This great white egret has been a regular visitor, his long, long legs and the fast-evaporating water in our little lake making his hunt for food much easier.
He ate two fish in a row, bill slicing water, coming up with the catch, a flash of silver suddenly there and, just as suddenly, swallowed.
Nearly 10 years old, a concrete mash note to our city.
Meanwhile, don't forget about the Perseid meteor showers this weekend, up to 100 shooting stars per hour, according to NASA, with the best show lighting up the eastern early-morning sky.
That's "Happy blogiversary" in Latin.
Six years now since that first post. You can read it right here.
Scientists from the Monterey Bay Aquarium are back in the Santa Monica Bay, working to capture a young great white shark, the 7th in a series. They'll keep it in the floating tank and, if it feeds and seems to tolerate the stress of captivity, will transport it north.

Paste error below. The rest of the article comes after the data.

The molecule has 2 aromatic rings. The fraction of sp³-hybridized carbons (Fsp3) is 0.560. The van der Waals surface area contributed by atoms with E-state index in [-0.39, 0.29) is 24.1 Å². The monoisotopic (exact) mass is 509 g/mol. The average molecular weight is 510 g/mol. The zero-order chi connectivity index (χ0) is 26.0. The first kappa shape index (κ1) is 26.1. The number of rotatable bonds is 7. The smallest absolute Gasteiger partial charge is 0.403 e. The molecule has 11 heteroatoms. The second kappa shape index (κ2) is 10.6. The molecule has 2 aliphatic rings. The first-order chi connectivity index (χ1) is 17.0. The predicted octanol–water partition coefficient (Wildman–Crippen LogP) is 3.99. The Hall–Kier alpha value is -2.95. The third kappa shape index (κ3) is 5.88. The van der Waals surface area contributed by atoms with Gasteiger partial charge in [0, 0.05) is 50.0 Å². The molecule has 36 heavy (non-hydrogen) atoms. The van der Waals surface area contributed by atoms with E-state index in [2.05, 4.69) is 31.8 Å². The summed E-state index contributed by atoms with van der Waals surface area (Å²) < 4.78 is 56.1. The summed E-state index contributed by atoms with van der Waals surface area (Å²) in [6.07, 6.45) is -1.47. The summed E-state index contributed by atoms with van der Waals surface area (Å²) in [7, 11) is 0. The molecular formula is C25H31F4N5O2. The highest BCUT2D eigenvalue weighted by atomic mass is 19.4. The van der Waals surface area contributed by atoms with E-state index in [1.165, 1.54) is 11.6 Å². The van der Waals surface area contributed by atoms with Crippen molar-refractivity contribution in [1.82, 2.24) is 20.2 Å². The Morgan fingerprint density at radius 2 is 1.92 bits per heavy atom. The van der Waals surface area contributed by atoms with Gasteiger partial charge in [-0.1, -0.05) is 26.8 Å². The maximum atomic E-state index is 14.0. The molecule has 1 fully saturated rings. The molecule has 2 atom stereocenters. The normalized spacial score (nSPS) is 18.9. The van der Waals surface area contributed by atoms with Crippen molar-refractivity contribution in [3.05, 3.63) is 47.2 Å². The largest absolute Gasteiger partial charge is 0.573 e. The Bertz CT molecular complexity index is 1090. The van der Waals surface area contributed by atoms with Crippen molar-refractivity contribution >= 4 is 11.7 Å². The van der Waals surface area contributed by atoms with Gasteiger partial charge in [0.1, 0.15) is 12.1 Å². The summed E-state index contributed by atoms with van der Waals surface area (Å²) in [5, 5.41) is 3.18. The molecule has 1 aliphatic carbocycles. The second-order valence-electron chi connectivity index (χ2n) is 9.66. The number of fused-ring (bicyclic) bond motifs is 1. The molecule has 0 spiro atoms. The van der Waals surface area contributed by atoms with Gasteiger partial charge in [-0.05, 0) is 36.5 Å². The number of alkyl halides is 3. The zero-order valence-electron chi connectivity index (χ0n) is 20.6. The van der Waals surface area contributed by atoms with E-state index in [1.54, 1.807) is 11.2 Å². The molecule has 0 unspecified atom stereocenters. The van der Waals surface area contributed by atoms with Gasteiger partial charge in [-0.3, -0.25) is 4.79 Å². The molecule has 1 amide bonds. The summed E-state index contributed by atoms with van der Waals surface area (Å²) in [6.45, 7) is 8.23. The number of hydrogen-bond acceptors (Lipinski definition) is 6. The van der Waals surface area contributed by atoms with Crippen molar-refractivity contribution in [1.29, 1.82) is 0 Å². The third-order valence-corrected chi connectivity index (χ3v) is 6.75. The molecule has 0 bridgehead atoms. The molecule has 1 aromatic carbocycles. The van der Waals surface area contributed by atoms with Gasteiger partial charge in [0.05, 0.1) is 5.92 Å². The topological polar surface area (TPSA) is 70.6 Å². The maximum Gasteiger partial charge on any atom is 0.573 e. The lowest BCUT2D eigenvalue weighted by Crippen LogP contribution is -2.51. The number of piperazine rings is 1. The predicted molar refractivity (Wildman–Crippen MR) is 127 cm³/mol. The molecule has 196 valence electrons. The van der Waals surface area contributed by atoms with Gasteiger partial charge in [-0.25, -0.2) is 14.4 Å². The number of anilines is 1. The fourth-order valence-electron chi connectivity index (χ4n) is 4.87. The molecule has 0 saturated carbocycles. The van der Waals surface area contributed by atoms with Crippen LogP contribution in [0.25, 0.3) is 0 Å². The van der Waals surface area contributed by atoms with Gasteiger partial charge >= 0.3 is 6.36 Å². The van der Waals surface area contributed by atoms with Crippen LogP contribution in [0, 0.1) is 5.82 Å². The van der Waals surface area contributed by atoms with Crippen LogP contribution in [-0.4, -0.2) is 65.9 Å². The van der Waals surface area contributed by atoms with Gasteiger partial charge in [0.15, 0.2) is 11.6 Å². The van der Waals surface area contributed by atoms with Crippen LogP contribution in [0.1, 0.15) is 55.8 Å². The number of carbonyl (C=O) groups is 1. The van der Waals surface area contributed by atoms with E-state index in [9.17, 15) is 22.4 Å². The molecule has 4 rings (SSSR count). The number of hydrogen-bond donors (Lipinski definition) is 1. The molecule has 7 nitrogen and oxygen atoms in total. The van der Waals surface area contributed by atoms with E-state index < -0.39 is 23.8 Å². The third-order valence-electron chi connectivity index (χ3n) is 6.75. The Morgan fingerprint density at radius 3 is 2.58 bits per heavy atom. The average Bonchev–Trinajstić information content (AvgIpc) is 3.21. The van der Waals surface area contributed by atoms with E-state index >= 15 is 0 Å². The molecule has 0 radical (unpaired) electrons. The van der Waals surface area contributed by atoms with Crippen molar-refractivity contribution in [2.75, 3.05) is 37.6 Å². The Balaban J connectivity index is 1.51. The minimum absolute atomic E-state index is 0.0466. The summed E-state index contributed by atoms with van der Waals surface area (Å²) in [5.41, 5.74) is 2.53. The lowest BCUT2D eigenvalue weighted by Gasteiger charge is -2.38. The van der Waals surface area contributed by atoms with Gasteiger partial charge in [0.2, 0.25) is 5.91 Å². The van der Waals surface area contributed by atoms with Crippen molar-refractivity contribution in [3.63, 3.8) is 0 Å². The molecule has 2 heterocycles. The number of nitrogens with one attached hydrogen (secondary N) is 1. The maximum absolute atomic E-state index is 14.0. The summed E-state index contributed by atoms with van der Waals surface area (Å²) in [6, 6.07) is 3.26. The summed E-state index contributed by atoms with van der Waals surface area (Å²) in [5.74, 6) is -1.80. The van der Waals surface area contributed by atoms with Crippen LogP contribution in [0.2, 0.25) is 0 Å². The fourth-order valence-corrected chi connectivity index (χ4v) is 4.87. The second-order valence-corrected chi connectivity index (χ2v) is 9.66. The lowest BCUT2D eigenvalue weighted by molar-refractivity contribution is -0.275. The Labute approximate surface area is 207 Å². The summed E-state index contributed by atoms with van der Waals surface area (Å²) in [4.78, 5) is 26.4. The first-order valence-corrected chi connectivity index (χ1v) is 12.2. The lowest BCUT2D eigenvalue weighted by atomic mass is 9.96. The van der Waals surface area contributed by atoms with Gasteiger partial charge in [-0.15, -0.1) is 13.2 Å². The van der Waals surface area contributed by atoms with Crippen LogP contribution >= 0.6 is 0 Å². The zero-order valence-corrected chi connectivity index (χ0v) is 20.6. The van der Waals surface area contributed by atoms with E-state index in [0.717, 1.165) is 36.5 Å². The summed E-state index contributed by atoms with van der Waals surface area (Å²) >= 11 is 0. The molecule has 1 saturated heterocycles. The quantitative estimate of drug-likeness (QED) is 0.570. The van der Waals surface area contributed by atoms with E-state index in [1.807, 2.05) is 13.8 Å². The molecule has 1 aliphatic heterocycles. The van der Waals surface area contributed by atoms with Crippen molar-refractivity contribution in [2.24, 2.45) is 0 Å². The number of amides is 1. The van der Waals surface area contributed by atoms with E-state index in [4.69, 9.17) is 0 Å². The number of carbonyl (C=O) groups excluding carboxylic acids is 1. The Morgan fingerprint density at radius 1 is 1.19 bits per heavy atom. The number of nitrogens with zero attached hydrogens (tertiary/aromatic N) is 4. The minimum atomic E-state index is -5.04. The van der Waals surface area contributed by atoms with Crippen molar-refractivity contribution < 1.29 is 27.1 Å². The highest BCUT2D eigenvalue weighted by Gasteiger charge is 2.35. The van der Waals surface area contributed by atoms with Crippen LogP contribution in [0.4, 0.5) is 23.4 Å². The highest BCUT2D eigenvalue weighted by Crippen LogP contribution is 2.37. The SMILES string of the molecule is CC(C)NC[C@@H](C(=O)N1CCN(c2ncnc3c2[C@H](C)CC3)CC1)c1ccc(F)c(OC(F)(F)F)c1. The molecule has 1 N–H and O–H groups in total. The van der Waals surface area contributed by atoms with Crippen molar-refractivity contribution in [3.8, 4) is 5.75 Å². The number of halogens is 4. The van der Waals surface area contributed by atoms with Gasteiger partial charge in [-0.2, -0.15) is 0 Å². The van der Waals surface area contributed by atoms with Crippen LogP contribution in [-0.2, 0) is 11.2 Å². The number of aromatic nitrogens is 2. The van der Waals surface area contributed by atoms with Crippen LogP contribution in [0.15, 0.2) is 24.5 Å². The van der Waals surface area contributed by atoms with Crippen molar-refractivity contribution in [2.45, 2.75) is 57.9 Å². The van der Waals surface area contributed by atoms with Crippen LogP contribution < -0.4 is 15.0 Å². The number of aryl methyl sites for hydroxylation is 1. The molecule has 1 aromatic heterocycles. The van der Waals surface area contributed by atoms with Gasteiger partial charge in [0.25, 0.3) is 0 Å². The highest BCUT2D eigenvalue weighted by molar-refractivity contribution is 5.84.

There it'll go on display in the aquarium's shark exhibit for anywhere from a few days to several months, again depending on how well it tolerates the stress of captivity.
Before they set it free, the scientists will tag the shark with a geolocator, then track its journey online. The program, while geared toward research and conservation, is not without controversy. Lots more info here.
On our evening walk in Bluffs Park last night we saw these guys:
Photographing these guys:
They chose the sere, seaside chaparral over the lush park lawns for their photos, the bride hiking in heels, the groom keeping careful watch over his new wife.
Later, at the bluff's farthest edge we found footprints, the smooth soles of the groom's polished shoes, the photographer's boots, the spikey imprint of the bride's stiletto, a tiny lizard peering in, already exploring the newest place to hide.
Not only does the
viscious rodent ground squirrel blithely tunnel through the garden, laying waste to all hopes of a harvest, he then perches on the picnic bench next to it and has a little sun bath, singing "Neener neener neener" under his breath.
Or is it Fauxgust? Either way, we're still with the foggy at the beach here this morning, though it'll burn off. Eventually